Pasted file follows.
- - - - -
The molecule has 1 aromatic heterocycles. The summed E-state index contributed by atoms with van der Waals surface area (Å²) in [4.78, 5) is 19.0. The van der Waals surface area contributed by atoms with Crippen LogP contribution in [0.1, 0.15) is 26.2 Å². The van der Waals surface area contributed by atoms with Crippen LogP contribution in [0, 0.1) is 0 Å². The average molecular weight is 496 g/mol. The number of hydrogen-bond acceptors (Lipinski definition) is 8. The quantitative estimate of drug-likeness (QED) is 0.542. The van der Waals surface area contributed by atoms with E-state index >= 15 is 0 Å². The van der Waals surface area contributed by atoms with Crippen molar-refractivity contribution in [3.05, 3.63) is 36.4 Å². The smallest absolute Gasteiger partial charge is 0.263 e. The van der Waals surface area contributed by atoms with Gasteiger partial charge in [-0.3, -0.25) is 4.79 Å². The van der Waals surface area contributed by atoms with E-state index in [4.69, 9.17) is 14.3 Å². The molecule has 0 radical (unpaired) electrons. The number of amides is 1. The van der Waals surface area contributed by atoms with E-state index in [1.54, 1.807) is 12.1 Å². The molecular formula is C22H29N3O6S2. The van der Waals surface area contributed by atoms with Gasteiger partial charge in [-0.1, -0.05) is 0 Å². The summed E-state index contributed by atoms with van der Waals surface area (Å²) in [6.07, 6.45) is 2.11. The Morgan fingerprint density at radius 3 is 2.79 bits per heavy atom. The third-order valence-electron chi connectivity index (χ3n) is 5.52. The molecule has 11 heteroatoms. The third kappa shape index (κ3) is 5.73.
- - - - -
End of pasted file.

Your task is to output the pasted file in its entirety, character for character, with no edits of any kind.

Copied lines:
The molecule has 1 aromatic heterocycles. The summed E-state index contributed by atoms with van der Waals surface area (Å²) in [4.78, 5) is 19.0. The van der Waals surface area contributed by atoms with Crippen LogP contribution in [0.1, 0.15) is 26.2 Å². The van der Waals surface area contributed by atoms with Crippen LogP contribution in [0, 0.1) is 0 Å². The average molecular weight is 496 g/mol. The number of hydrogen-bond acceptors (Lipinski definition) is 8. The quantitative estimate of drug-likeness (QED) is 0.542. The van der Waals surface area contributed by atoms with E-state index >= 15 is 0 Å². The van der Waals surface area contributed by atoms with Crippen molar-refractivity contribution in [3.05, 3.63) is 36.4 Å². The smallest absolute Gasteiger partial charge is 0.263 e. The van der Waals surface area contributed by atoms with Gasteiger partial charge in [-0.3, -0.25) is 4.79 Å². The van der Waals surface area contributed by atoms with E-state index in [4.69, 9.17) is 14.3 Å². The molecule has 0 radical (unpaired) electrons. The number of amides is 1. The van der Waals surface area contributed by atoms with E-state index in [1.54, 1.807) is 12.1 Å². The molecular formula is C22H29N3O6S2. The van der Waals surface area contributed by atoms with Gasteiger partial charge in [-0.1, -0.05) is 0 Å². The summed E-state index contributed by atoms with van der Waals surface area (Å²) in [6.07, 6.45) is 2.11. The Morgan fingerprint density at radius 3 is 2.79 bits per heavy atom. The third-order valence-electron chi connectivity index (χ3n) is 5.52. The molecule has 11 heteroatoms. The third kappa shape index (κ3) is 5.73.